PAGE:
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This is a nice DIY universal remote using an Arduino and an IR LED. Hopefully you have an oscilloscope so you can decode your current remote. If not, keep checking craigslist for a really cheap one. That’s where I got mine.

It is really easy to build a universal remote using an Arduino. With just an infrared LED, it can impersonate remotes for your TV, fans, lights, etc. and can let you easily incorporate these into your electronics projects. You won’t even have to solder anything or void any warranties.

More about Building a universal remote with an Arduino

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Marc de Vinck

I’m currently working full time as the Dexter F. Baker Professor of Practice in Creativity in the Masters of Engineering in Technical Entrepreneurship Program at Lehigh University. I’m also an avid product designer, kit maker, author, father, tinkerer, and member of the MAKE Technical Advisory board.


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Comments

  1. Ome Joop says:

    What about reading other remotes with Arduino itself by connecting an IR receptor?

    1. Marc de Vinck says:

      Good point. I think the issue would be storing and analyzing the data. It is much easier to see it on a screen. Although, why not map it out in Processing? Hmmm….not fast enough?

  2. The Oracle says:

    The processor has plenty of power. But IR remotes use different carrier frequencies, if you use a detector that automatically demodulates, it has to be the correct frequency or your range will be horrible and you’ll never know what carrier the arduino should be sending with.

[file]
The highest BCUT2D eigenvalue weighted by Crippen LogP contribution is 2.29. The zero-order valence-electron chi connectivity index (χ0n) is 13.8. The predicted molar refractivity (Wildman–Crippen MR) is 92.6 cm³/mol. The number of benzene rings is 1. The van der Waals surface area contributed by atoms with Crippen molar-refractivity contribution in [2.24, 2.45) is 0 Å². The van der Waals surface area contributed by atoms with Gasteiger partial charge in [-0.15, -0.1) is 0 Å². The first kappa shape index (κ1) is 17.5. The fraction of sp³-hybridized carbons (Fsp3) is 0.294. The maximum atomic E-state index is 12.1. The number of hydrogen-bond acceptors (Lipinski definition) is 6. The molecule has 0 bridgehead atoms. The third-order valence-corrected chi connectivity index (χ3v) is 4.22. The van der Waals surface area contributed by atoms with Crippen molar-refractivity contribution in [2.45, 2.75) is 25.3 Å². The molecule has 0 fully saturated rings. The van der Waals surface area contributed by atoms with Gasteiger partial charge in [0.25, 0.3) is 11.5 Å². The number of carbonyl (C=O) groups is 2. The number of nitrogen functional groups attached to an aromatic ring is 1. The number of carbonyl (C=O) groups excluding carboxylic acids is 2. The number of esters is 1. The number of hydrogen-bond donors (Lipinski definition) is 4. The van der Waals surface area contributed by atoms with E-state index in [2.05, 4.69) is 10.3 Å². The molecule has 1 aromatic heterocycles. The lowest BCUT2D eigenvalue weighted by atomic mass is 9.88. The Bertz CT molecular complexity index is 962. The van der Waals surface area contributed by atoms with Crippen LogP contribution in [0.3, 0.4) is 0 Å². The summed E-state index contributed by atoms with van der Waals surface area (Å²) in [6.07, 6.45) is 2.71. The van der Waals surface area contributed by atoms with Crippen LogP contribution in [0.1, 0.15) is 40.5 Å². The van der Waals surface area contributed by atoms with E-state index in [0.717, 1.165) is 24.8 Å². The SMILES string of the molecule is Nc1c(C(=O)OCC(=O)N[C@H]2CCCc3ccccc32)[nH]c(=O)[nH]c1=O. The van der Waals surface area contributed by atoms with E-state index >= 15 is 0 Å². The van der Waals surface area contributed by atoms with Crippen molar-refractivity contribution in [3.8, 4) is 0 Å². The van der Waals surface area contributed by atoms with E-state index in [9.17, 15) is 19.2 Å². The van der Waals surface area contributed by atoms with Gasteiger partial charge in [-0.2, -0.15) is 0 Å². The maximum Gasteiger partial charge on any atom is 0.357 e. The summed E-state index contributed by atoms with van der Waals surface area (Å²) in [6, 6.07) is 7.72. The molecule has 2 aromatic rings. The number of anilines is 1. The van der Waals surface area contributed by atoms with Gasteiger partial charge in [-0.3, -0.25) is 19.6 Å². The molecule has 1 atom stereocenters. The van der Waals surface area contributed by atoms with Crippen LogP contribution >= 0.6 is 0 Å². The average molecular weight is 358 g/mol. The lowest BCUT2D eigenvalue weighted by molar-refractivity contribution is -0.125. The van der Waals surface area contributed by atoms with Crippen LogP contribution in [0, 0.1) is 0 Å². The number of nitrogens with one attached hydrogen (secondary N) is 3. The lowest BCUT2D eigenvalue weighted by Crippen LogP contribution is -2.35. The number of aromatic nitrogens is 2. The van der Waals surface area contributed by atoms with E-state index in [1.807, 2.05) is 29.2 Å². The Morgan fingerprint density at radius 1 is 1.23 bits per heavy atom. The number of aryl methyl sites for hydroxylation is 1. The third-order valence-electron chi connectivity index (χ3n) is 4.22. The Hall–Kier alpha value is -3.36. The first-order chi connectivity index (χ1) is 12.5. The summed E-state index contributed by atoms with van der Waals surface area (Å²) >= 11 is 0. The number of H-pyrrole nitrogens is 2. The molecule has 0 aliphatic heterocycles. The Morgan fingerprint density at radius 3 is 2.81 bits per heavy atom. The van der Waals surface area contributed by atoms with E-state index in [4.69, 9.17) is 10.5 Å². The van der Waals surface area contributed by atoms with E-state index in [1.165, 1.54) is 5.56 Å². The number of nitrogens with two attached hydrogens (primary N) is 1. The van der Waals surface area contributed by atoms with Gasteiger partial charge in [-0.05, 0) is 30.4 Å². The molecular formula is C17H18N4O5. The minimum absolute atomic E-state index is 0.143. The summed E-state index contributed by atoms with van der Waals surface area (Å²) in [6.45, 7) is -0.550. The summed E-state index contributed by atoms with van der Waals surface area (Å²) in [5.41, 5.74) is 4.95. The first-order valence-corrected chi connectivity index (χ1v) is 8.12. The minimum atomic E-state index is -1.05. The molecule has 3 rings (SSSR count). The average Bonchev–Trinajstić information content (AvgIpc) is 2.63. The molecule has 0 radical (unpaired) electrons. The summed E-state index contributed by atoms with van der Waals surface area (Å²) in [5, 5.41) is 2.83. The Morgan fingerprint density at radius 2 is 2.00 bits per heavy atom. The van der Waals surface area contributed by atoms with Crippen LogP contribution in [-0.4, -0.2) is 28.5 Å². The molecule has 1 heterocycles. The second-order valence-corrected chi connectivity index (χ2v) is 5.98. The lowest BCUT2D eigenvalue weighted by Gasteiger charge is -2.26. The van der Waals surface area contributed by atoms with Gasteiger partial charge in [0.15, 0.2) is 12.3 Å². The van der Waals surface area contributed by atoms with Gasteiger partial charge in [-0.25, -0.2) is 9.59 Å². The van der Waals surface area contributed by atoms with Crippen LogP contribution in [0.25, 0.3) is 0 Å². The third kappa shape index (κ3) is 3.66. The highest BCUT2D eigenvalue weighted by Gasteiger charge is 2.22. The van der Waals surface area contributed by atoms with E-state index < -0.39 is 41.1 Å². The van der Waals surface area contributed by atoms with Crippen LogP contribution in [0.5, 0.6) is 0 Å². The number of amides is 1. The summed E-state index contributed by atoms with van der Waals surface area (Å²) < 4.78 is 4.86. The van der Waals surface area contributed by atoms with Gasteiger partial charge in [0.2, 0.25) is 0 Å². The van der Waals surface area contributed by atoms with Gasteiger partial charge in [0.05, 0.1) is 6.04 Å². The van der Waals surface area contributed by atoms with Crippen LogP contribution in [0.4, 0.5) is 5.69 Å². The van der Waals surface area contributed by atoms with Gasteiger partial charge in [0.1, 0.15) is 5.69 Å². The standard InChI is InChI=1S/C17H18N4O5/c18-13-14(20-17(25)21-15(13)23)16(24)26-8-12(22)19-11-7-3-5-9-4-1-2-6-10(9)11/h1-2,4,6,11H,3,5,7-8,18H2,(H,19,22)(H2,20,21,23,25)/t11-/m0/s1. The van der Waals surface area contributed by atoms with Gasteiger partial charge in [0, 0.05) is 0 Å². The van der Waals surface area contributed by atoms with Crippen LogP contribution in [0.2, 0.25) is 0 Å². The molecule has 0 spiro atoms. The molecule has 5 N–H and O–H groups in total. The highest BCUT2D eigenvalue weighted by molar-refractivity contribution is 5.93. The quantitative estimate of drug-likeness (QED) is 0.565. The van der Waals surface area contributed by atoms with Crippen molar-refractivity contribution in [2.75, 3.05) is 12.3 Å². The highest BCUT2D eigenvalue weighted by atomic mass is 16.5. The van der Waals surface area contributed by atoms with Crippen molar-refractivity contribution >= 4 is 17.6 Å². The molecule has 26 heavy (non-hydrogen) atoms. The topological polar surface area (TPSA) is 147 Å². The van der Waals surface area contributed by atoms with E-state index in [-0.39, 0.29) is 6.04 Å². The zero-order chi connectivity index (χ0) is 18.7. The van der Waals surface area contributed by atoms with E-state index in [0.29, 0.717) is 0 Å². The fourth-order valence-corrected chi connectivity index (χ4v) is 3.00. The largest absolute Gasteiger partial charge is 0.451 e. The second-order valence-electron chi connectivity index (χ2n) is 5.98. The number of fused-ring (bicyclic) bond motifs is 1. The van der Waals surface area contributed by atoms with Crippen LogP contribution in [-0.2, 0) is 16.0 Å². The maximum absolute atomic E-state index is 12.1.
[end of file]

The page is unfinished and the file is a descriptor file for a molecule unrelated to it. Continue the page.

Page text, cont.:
And There’s 2 common wavelenghts of IR LED used, 940nm is most common but 870nm is also out there.

    Once all that is handled (let’s say you only accept 38kHz, 940nm), there’s all kinds of coding schemes. Some have a bit that toggles every time the same code is sent, some have a short “repeat” code. Some use active-low, some use active-high. On top of that the times aren’t very precise. If the remote is sending a 1ms pulse, you might get 0.8ms one time and 1.2ms the next time. So you’ll only have a rough approximation of what the timing was supposed to be. Using your scope you can see the ballpark the remote is aiming for.

    As you might guess, I’ve built a learning remote in the past. It certainly is possible and within the capability of an Arduino, but there’s a very good reason that almost all universal remotes on the market are pre-programmed.

    1. Marc de Vinck says:

      @ The Oracle

      WOW! Thanks for all the great information….you certainly know your universal remotes!

  3. oPossum says:

    Some resources for simple IR capture:

    Hack a MiniPOV3 for IR capture:
    http://ladyada.net/forums/viewtopic.php?f=23&t=4890

    The IR Widget:
    http://www.compendiumarcana.com/irwidget

  4. The Oracle says:

    @Marc — Thanks. See what happens when I stop flaming people? ;)

    1. Marc de Vinck says:

      @ The Oracle

      That’s funny! Your comments have been really great. Thanks for contributing!

  5. Phillip Torrone says:

    The Oracle always has great comments, even if they’re not universally celebrated by everyone :) they’re always good – thanks for contributing here Oracle, good stuff!

  6. farkinga.wordpress.com says:

    I hacked together a simple project for decoding Sony IR remotes, using only an Arduino and an IR receiver. I believe this process would generalize easily, and completely eliminates the need for an osciliscope.

    My post is available here: http://www.rtfa.net/2009/01/02/arduino-ir-remote-control-more-advanced